What an amazing story of resilience, strength, and love. I couldn’t put this memoir down and, at times, couldn’t believe it wasn’t fictional. Read on for my review of Solito.
Trip. My parents started using that word about a year ago–“one day, you’ll take a trip to be with us. Like an adventure.”
Javier’s adventure is a three-thousand-mile journey from his small town in El Salvador, through Guatemala and Mexico, and across the U.S. border. He will leave behind his beloved aunt and grandparents to reunite with a mother who left four years ago and a father he barely remembers. Traveling alone except for a group of strangers and a coyote hired to lead them to safety, Javier’s trip is supposed to last two short weeks.
At nine years old, all Javier can imagine is rushing into his parents’ arms, snuggling in bed between them, living under the same roof again. He does not see the perilous boat trips, relentless desert treks, pointed guns, arrests and deceptions that await him; nor can he know that those two weeks will expand into two life-altering months alongside a group of strangers who will come to encircle him like an unexpected family.
A memoir by an acclaimed poet that reads like a novel, Solito not only provides an immediate and intimate account of a treacherous and near-impossible journey, but also the miraculous kindness and love delivered at the most unexpected moments. Solito is Javier’s story, but it’s also the story of millions of others who had no choice but to leave home.
This book is incredible. Before I even get into any of my review: this is an important memoir, it’s impeccably well written, and I so highly suggest putting it on your radar if reading about a child migrant’s perilous journey all the way from El Salvador to La USA intrigues you.
So first of all, thanks to NetGalley and Hogarth Press for putting Solito in my email inbox, and approving me to read and review it. I knew instantly that this was a must-read when I read that super compelling summary. So glad I jumped on it.
In the beginning of Solito, we get to know Javier as he is in the time between when both his parents have migrated to the USA, and he’s still in El Salvador. He lived a normal kid life in El Salvador, besides his parents being gone. He went to school, he helped his grandmother and grandfather, and he spent a lot of time with his aunt, Mali. I loved his relationship with her and I’m so glad it was included in the book, so the reader can really get to know him before his “trip”. They snuggle to sleep and are just so loving.
When it’s finally time for Javier to make the journey to his parents, he has to just leave school without even saying goodbye to his friends. Nobody can know what he plans to do. How hard would that have to be for a 9-year-old? I’m sure it was just so difficult.
The first bit of Javier’s journey, he gets to take a bus up through Guatemala with his grandpa. His relationship with his grandpa was not very deep before the trip, but they end up growing so close as they spend hours taking multiple busses through Guatemala. Their goodbye was rather heartbreaking, and the way Javier describes the love that grew between them was just beautiful. His grandfather can only go to the Mexican border, then has to leave Javier in the care of others (and a coyote who will lead them all the way through Mexico) and return to El Salvador.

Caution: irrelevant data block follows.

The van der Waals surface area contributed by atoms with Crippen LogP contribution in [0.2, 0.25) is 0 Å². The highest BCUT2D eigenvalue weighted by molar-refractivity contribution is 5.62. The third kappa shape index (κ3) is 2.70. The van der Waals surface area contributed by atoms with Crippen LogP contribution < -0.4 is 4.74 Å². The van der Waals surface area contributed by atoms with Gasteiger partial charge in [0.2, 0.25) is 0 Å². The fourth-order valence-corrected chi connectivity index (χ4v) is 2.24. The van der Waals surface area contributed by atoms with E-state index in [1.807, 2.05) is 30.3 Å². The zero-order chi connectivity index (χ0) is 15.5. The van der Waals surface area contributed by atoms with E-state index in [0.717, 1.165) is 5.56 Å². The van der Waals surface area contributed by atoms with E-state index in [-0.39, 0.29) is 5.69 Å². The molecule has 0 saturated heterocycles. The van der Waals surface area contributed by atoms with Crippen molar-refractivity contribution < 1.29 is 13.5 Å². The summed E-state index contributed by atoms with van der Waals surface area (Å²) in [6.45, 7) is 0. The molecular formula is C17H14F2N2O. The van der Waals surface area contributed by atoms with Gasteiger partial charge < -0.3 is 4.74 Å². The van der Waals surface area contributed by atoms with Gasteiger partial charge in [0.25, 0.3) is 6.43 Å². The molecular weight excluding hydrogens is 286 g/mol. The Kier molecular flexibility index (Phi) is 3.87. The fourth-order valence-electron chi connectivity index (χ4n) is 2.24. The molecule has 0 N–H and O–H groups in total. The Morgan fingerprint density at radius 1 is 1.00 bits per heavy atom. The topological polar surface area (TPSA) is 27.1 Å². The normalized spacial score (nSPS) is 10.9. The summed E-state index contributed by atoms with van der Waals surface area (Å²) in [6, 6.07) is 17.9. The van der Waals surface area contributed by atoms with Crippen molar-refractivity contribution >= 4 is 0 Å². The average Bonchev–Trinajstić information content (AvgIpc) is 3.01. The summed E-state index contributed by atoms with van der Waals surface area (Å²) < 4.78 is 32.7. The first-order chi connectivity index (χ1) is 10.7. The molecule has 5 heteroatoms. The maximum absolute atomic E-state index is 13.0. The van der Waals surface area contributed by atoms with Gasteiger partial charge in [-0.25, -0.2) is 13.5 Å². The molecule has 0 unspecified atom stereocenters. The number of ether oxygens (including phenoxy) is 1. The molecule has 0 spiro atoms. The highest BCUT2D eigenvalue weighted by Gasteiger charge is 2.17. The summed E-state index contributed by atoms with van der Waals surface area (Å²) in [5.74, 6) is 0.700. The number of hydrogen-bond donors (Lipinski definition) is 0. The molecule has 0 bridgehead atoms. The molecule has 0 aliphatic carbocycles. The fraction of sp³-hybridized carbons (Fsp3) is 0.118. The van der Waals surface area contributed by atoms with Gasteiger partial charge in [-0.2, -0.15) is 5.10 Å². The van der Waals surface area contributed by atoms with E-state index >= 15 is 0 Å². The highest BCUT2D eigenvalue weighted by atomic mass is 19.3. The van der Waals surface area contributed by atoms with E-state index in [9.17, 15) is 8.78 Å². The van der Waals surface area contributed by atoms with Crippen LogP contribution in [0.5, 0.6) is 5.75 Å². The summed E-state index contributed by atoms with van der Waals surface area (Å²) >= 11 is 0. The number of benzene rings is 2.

Just imagine that. You’re on a journey that’s perilous, but you don’t really know what might happen, or even what could happen. At 9 years old, you’re just going along and hoping for the best, and that’s really what Javier ends up doing. He relies a lot on the group he ends up travelling with, and they end up growing very close, like a family, as they try to make it across the border.
When Javier has to cross the desert on foot…these scenes are difficult to read, and I’m sure were incredibly difficult for Javier to write and recount. He does mention in his author note having help from his therapist to access and revisit all those feelings, and I can see why. He walked for HOURS and so many miles across the desert, only to be captured by border patrol. And then? He does it all over again.
You can tell Javier is a poet, as he writes so much about the scenes, smells, and textures associated with his time in the desert. The way he names the different types of cacti to give himself something to do, something concrete to take note of, is amazing. He was NINE. And through the whole ordeal, the love that grows between him and his fake family is just…oh my heart. So good.
Overall, this book reads like an epic adventure. It was so, so good. The ONLY, only thing I will nitpick is that there’s a lot of untranslated Spanish. I spent a lot of time on my phone on Google Translate so I could get their jokes and figure out what they were talking about. As I got further through the book, I stopped doing that as much and just took in the context, but it would have been nice to have more of that translated.
Translation aside, this memoir is most definitely a 5-star read. I absolutely loved Solito.